Your online browsing history is very private. Only you can see it and no one else. That’s when the best online privacy protection services come into play.
If someone follows you everywhere, that person’s a stalker and could go to jail.
Traveling online is the same as traveling in public. Your computers also contain your private thoughts.
Google Chrome is not the best browser, and Avast is not the best protection against viruses.
Ironically, viruses have changed both virtually (ransomware) and physically (Covid-19 strains).
Best Online Privacy Protection Services (Apps)
Trackers, surveillance, malware, spyware, and phishing all lead to widespread data leaks. Therefore, you need to protect your online privacy uniquely with cybersecurity tools. LinkedIn not too long ago became a prime candidate for data hacks.
Let us first look at some of the most trusted apps for Android and iPhone. Some of these I have used myself (as an Android user), others not so much. Without further ado, let’s dive into the best online privacy protection services.
1. Signal Private Messenger
Signal Private Messenger is an encrypted messaging app. It helps protect your voice, text, and video messages with end-to-end encryption.
The app is part of Open Whisper Systems, and the company is big on privacy.
An open source app that has become synonymous with privacy enthusiasts around the globe. With open source, you can verify security through a code audit.
The app does not store logs of your information. It also does not store metadata, including member lists, group icons, names, etc.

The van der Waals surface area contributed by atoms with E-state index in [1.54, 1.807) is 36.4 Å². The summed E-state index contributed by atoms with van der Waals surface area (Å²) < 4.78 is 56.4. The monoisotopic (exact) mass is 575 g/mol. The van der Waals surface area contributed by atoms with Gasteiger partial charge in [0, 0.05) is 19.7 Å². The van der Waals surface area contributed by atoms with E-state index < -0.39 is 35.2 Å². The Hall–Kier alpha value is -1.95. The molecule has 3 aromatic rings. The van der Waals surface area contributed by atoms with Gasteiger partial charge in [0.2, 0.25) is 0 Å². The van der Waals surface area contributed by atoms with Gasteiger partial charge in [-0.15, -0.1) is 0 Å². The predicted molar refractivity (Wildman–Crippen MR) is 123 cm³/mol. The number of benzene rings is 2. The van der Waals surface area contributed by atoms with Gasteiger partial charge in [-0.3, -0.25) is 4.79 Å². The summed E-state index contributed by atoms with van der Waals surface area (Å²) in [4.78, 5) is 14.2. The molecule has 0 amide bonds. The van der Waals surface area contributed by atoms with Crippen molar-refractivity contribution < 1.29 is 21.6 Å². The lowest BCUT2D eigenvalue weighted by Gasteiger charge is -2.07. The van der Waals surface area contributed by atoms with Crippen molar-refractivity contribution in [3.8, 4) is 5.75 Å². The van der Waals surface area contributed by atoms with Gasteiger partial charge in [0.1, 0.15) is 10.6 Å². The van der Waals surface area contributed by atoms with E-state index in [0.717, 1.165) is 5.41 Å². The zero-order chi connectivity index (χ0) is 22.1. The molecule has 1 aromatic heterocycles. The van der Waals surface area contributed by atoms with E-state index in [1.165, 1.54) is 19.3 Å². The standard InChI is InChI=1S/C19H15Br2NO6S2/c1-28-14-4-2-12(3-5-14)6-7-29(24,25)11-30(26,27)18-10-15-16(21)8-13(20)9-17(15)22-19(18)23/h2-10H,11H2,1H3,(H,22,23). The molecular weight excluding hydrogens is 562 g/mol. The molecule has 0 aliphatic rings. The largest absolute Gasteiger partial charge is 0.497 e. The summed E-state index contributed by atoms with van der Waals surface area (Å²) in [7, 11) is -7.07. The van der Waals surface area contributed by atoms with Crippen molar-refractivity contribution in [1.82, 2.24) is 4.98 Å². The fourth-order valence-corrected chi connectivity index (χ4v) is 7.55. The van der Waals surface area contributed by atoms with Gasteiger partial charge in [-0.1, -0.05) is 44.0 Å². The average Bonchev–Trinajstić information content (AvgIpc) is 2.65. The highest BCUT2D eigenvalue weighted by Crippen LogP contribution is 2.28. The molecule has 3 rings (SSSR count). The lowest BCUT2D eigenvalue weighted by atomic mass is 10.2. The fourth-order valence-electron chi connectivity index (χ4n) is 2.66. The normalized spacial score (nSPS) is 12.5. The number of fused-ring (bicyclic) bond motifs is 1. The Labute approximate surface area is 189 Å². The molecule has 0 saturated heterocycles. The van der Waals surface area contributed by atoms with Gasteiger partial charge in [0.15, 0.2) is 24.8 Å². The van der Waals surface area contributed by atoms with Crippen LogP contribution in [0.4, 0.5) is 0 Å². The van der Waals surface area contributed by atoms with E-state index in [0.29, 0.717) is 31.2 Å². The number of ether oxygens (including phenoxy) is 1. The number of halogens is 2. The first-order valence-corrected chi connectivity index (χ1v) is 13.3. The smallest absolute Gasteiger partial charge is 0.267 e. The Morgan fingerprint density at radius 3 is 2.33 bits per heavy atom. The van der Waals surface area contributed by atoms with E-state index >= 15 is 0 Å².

WhatsApp (read: Facebook) likes to hoard (all) data.
Also, you can configure disappearing messages that leave no trace.
On the surface, it’s just an ordinary messaging app. However, if the person in your contact list also uses Signal, the conversation’s encrypted.
And when you send a regular text message, you’ll get a warning about unsecured text messages. Therefore, it’s among the best online privacy protection services.
Honorable mention: Session Private Messenger doesn’t require your phone number. A person is usually traceable because government agencies can link the phone number to your identity. Session messenger uses a random string of alphanumeric characters that act as your id, ensuring complete anonymity.
2. Tor Browser
With Tor, you can protect your privacy by preventing website trackers and cookies from following you all over the internet. For an extra layer of security, you might need Orbot (or Tor for Android) to protect your web traffic.
Incognito mode does not do anonymous browsing justice. The Tor browser is available for both desktop and Android phones. No iOS, unfortunately. So, if you are into privacy, this is the app for you. And is among the finest tools to protect privacy on the web.
Honorable mention: Bromite browser is an Android-only browser, and you can download it from their GitHub repository or through the FFUpdater app on F-Droid. It’s Chromium-based and offers no desktop support. By default, it’s geared for privacy such as ad-blocking, and provides a no-clutter browsing experience without privacy-invasive features. Their motto is “browser as an advertisement platform.”